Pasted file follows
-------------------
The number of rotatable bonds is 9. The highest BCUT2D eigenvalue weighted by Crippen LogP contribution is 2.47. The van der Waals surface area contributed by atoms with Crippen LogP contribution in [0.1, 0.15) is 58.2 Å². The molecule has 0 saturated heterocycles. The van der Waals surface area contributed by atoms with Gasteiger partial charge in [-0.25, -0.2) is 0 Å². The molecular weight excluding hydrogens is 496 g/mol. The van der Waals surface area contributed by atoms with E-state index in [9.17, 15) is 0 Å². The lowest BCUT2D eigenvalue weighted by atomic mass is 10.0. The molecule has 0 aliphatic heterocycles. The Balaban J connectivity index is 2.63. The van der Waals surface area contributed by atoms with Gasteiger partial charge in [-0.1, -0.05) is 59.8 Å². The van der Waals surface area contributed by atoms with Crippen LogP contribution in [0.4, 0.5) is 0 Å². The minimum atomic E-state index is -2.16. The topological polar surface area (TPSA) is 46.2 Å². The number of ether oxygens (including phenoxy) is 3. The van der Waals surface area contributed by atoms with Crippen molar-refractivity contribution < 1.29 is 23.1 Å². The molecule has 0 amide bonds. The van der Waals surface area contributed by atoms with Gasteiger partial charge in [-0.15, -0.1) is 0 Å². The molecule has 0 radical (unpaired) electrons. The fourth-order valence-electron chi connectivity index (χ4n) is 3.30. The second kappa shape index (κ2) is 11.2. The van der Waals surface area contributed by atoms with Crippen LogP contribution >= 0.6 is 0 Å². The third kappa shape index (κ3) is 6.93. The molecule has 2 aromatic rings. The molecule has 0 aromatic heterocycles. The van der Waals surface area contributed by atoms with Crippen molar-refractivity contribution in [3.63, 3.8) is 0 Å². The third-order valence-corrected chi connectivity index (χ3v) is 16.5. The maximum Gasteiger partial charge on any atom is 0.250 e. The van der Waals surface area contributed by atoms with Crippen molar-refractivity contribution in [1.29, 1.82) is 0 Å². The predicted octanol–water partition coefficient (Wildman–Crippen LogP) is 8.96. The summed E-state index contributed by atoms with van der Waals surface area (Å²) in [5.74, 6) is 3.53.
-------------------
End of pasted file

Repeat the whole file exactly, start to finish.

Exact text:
The number of rotatable bonds is 9. The highest BCUT2D eigenvalue weighted by Crippen LogP contribution is 2.47. The van der Waals surface area contributed by atoms with Crippen LogP contribution in [0.1, 0.15) is 58.2 Å². The molecule has 0 saturated heterocycles. The van der Waals surface area contributed by atoms with Gasteiger partial charge in [-0.25, -0.2) is 0 Å². The molecular weight excluding hydrogens is 496 g/mol. The van der Waals surface area contributed by atoms with E-state index in [9.17, 15) is 0 Å². The lowest BCUT2D eigenvalue weighted by atomic mass is 10.0. The molecule has 0 aliphatic heterocycles. The Balaban J connectivity index is 2.63. The van der Waals surface area contributed by atoms with Gasteiger partial charge in [-0.1, -0.05) is 59.8 Å². The van der Waals surface area contributed by atoms with Crippen LogP contribution in [0.4, 0.5) is 0 Å². The minimum atomic E-state index is -2.16. The topological polar surface area (TPSA) is 46.2 Å². The number of ether oxygens (including phenoxy) is 3. The van der Waals surface area contributed by atoms with Crippen molar-refractivity contribution < 1.29 is 23.1 Å². The molecule has 0 amide bonds. The van der Waals surface area contributed by atoms with Gasteiger partial charge in [-0.15, -0.1) is 0 Å². The molecule has 0 radical (unpaired) electrons. The fourth-order valence-electron chi connectivity index (χ4n) is 3.30. The second kappa shape index (κ2) is 11.2. The van der Waals surface area contributed by atoms with Crippen LogP contribution >= 0.6 is 0 Å². The third kappa shape index (κ3) is 6.93. The molecule has 2 aromatic rings. The molecule has 0 aromatic heterocycles. The van der Waals surface area contributed by atoms with Crippen molar-refractivity contribution in [3.63, 3.8) is 0 Å². The third-order valence-corrected chi connectivity index (χ3v) is 16.5. The maximum Gasteiger partial charge on any atom is 0.250 e. The van der Waals surface area contributed by atoms with Crippen molar-refractivity contribution in [1.29, 1.82) is 0 Å². The predicted octanol–water partition coefficient (Wildman–Crippen LogP) is 8.96. The summed E-state index contributed by atoms with van der Waals surface area (Å²) in [5.74, 6) is 3.53.